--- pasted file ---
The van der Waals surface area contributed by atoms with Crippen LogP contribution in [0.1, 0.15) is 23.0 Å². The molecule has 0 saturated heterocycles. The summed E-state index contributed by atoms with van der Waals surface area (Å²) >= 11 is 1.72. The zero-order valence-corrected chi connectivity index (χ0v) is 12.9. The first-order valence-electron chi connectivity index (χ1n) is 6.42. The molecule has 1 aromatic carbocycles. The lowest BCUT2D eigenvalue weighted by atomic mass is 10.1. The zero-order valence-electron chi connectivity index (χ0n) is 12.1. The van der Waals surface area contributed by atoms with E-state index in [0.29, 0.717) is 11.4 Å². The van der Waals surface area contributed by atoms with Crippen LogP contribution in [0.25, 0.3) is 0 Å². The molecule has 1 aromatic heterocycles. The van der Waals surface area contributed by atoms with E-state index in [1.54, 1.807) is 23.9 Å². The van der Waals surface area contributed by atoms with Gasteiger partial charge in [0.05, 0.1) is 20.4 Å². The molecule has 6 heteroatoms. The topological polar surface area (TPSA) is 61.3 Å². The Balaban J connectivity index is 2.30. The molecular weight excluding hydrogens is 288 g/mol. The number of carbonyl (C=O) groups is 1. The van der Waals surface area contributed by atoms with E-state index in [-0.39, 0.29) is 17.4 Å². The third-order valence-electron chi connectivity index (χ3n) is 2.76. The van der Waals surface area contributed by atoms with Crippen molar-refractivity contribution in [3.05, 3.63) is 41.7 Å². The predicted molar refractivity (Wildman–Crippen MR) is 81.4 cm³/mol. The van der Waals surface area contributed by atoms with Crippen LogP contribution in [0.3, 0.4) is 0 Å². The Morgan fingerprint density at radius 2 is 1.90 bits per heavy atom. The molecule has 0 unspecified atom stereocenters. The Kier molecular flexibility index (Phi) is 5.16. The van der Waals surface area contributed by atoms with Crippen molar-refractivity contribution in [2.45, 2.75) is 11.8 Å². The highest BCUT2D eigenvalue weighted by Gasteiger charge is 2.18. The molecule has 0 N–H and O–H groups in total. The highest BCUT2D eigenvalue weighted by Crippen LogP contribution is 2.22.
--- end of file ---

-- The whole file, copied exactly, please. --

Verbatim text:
The van der Waals surface area contributed by atoms with Crippen LogP contribution in [0.1, 0.15) is 23.0 Å². The molecule has 0 saturated heterocycles. The summed E-state index contributed by atoms with van der Waals surface area (Å²) >= 11 is 1.72. The zero-order valence-corrected chi connectivity index (χ0v) is 12.9. The first-order valence-electron chi connectivity index (χ1n) is 6.42. The molecule has 1 aromatic carbocycles. The lowest BCUT2D eigenvalue weighted by atomic mass is 10.1. The zero-order valence-electron chi connectivity index (χ0n) is 12.1. The van der Waals surface area contributed by atoms with E-state index in [0.29, 0.717) is 11.4 Å². The van der Waals surface area contributed by atoms with Crippen LogP contribution in [0.25, 0.3) is 0 Å². The molecule has 1 aromatic heterocycles. The van der Waals surface area contributed by atoms with E-state index in [1.54, 1.807) is 23.9 Å². The van der Waals surface area contributed by atoms with Gasteiger partial charge in [0.05, 0.1) is 20.4 Å². The molecule has 6 heteroatoms. The topological polar surface area (TPSA) is 61.3 Å². The Balaban J connectivity index is 2.30. The molecular weight excluding hydrogens is 288 g/mol. The number of carbonyl (C=O) groups is 1. The van der Waals surface area contributed by atoms with E-state index in [-0.39, 0.29) is 17.4 Å². The third-order valence-electron chi connectivity index (χ3n) is 2.76. The van der Waals surface area contributed by atoms with Crippen molar-refractivity contribution in [3.05, 3.63) is 41.7 Å². The predicted molar refractivity (Wildman–Crippen MR) is 81.4 cm³/mol. The van der Waals surface area contributed by atoms with Crippen LogP contribution in [0.3, 0.4) is 0 Å². The Morgan fingerprint density at radius 2 is 1.90 bits per heavy atom. The molecule has 0 unspecified atom stereocenters. The Kier molecular flexibility index (Phi) is 5.16. The van der Waals surface area contributed by atoms with Crippen molar-refractivity contribution in [2.45, 2.75) is 11.8 Å². The highest BCUT2D eigenvalue weighted by Gasteiger charge is 2.18. The molecule has 0 N–H and O–H groups in total. The highest BCUT2D eigenvalue weighted by Crippen LogP contribution is 2.22.